Abreu named co-AL Player of the Week

White Sox slugger hit .458 with two HRs and nine RBIs

Abreu named co-AL Player of the Week

DETROIT -- Although the White Sox stood as a breakeven team during this past week, Jose Abreu continued to swing the bat like a first-place standout.

The White Sox first baseman was named co-American League Player of the Week with Texas Rangers first baseman Prince Fielder for the period of Sept. 14-20. Abreu, 28, hit .458 (11-for-24) with two doubles, two home runs, nine RBIs, a .552 on-base percentage and 1.343 OPS over six games to earn his third career weekly honor (also April 21-27 last season and July 27-Aug. 2 this season).

Abreu hit safely in all six games, recorded an RBI in four of the contests and has hit safely in 15 of his last 19 games. He needs one homer to join Albert Pujols and Ryan Braun as the only players to have at least 30 homers in each of their first two big league seasons and needs five RBIs and one homer to join Pujols as the only players with at least 30 homers and 100 RBIs in each of their first two seasons.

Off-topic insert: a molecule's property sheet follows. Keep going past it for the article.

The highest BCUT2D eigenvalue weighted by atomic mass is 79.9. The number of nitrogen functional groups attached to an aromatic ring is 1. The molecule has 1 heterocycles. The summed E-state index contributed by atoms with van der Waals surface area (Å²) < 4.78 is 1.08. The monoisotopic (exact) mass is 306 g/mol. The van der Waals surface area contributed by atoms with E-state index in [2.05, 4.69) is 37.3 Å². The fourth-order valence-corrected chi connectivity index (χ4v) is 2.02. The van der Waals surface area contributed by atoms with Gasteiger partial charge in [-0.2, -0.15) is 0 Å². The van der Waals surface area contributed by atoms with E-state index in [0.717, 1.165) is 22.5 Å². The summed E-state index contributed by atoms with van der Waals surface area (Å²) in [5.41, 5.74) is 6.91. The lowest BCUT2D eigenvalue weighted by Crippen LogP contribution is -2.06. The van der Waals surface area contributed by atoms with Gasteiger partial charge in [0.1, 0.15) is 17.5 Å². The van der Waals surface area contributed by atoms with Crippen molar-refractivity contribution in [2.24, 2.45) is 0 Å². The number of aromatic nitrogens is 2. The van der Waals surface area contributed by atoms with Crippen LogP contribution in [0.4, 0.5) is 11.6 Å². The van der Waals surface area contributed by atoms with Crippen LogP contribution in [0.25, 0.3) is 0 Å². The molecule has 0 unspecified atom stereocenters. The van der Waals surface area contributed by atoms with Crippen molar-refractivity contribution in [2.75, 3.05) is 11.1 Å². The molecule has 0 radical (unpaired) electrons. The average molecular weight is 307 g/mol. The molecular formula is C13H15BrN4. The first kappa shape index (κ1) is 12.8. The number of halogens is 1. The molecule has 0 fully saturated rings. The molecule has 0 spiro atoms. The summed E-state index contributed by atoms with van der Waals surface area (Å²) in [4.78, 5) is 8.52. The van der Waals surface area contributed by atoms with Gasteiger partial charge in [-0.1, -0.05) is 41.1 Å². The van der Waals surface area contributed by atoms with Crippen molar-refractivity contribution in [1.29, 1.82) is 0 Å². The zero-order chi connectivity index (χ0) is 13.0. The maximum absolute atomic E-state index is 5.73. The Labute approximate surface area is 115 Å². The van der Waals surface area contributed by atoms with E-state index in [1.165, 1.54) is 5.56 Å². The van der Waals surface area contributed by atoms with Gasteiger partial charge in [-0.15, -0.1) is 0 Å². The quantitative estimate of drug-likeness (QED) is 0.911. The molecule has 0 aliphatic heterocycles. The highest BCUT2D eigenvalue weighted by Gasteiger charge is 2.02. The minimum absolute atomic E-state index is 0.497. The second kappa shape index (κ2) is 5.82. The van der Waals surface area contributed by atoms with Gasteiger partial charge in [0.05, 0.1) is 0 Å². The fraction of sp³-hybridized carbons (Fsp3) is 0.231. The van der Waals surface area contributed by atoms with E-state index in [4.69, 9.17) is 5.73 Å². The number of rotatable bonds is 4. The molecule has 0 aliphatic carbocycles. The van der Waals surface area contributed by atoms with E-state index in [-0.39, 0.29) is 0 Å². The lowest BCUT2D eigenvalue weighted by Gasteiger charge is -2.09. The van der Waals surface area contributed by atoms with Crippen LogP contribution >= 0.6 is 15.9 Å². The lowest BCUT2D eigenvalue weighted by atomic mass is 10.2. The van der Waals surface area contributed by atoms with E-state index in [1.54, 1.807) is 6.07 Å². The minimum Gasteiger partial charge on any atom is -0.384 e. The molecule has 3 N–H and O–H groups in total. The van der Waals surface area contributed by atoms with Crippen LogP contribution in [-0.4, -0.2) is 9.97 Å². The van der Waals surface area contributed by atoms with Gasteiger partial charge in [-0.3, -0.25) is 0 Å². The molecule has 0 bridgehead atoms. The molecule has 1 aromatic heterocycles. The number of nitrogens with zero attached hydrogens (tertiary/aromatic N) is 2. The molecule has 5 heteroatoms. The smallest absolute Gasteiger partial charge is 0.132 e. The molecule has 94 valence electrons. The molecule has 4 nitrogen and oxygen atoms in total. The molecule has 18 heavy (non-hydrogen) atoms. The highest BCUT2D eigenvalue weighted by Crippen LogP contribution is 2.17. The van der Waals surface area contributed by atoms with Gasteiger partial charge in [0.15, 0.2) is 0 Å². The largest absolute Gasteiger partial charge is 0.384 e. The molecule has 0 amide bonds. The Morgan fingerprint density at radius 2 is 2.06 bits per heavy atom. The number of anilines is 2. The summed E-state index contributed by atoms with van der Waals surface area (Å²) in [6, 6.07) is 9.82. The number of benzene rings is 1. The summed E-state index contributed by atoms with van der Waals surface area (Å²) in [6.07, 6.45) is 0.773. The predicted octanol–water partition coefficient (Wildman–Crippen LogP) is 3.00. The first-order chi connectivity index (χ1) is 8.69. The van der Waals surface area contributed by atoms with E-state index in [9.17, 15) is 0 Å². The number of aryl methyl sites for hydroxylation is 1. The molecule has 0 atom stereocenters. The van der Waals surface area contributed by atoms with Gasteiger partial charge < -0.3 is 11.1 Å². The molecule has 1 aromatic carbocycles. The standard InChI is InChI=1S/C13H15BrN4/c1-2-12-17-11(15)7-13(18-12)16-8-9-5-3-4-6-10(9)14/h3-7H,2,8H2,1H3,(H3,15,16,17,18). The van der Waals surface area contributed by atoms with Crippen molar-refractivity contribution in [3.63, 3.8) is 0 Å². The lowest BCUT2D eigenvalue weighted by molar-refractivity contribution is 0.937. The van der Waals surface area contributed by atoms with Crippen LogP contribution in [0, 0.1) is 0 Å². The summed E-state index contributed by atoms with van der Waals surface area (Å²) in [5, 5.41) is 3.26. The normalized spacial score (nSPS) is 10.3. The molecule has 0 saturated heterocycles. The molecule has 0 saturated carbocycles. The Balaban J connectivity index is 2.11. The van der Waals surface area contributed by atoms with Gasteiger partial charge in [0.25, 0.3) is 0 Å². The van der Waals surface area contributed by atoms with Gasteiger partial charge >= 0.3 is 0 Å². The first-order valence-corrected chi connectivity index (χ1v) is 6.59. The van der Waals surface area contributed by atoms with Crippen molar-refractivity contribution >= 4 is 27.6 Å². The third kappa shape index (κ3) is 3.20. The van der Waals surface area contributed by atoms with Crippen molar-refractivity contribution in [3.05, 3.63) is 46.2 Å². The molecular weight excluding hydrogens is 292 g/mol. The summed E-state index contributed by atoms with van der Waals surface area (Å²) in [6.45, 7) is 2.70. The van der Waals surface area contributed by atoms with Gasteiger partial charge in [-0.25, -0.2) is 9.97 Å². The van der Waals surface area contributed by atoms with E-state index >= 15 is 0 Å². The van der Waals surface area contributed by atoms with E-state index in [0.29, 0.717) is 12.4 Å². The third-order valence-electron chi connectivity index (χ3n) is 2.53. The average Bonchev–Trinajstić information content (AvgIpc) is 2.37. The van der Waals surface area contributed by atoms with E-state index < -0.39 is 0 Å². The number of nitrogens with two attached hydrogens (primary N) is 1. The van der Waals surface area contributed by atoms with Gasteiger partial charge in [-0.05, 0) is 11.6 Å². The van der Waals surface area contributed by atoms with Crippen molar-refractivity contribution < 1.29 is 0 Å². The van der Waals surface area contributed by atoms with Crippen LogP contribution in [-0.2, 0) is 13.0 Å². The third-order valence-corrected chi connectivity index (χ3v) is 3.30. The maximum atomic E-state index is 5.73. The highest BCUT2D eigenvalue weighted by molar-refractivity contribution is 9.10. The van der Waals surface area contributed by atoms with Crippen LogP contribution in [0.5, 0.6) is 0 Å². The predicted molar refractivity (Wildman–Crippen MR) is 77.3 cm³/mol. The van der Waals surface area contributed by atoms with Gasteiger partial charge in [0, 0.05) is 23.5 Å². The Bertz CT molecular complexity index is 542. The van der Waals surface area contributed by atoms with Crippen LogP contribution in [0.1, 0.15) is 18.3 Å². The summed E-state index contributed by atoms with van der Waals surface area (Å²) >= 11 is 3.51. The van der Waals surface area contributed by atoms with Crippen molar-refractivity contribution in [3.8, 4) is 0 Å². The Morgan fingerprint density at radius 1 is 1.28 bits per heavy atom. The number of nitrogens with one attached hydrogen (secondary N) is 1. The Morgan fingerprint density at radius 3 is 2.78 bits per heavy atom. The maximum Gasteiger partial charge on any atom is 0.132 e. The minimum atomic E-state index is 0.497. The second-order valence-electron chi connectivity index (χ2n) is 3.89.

A primary goal for Abreu simply is to finish strong.

"That is my goal. I think that is the goal for everybody," said Abreu through interpreter and White Sox Spanish language broadcaster Billy Russo after the White Sox 2-0 victory in Game 1 of a split doubleheader Monday at Comerica Park. "When you are in a long season, you always try to finish the season strong, to give you the feeling you have a good season. I am working hard for that, and I'm trying to improve my numbers."

Since the All-Star break, Abreu has 18 doubles, 15 homers, 49 RBIs, 33 extra-base hits and 136 total bases. Abreu and outfielder Adam Eaton (also July 27-Aug. 2) are the only White Sox to receive a weekly honor this season.

"I am glad to have this one," Abreu said. "I was surprised, I didn't expect it, but I am very glad to have that."

Scott Merkin is a reporter for MLB.com. Read his blog, Merk's Works, follow him on Twitter @scottmerkin and listen to his podcast. This story was not subject to the approval of Major League Baseball or its clubs.